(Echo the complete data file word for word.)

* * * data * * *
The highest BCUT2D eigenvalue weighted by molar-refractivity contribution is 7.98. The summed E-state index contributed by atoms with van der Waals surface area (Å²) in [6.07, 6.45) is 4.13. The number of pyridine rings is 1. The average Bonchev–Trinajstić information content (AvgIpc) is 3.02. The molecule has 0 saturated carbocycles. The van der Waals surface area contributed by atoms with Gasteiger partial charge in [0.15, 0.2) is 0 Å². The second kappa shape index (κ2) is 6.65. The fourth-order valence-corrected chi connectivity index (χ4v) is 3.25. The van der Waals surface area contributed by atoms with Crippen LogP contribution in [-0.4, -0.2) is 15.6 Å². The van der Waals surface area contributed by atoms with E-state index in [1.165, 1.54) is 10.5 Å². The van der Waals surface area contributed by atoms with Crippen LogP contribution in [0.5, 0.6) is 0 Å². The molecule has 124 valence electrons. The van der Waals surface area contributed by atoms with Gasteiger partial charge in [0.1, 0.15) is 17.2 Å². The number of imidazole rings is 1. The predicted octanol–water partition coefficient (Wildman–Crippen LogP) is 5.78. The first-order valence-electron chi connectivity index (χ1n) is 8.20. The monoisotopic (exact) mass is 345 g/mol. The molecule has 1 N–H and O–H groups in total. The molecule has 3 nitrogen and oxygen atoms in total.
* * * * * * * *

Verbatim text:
The highest BCUT2D eigenvalue weighted by molar-refractivity contribution is 7.98. The summed E-state index contributed by atoms with van der Waals surface area (Å²) in [6.07, 6.45) is 4.13. The number of pyridine rings is 1. The average Bonchev–Trinajstić information content (AvgIpc) is 3.02. The molecule has 0 saturated carbocycles. The van der Waals surface area contributed by atoms with Gasteiger partial charge in [0.15, 0.2) is 0 Å². The second kappa shape index (κ2) is 6.65. The fourth-order valence-corrected chi connectivity index (χ4v) is 3.25. The van der Waals surface area contributed by atoms with Crippen LogP contribution in [-0.4, -0.2) is 15.6 Å². The van der Waals surface area contributed by atoms with E-state index in [1.165, 1.54) is 10.5 Å². The van der Waals surface area contributed by atoms with Crippen LogP contribution in [0.5, 0.6) is 0 Å². The molecule has 124 valence electrons. The van der Waals surface area contributed by atoms with Gasteiger partial charge in [0.1, 0.15) is 17.2 Å². The number of imidazole rings is 1. The predicted octanol–water partition coefficient (Wildman–Crippen LogP) is 5.78. The first-order valence-electron chi connectivity index (χ1n) is 8.20. The monoisotopic (exact) mass is 345 g/mol. The molecule has 1 N–H and O–H groups in total. The molecule has 3 nitrogen and oxygen atoms in total.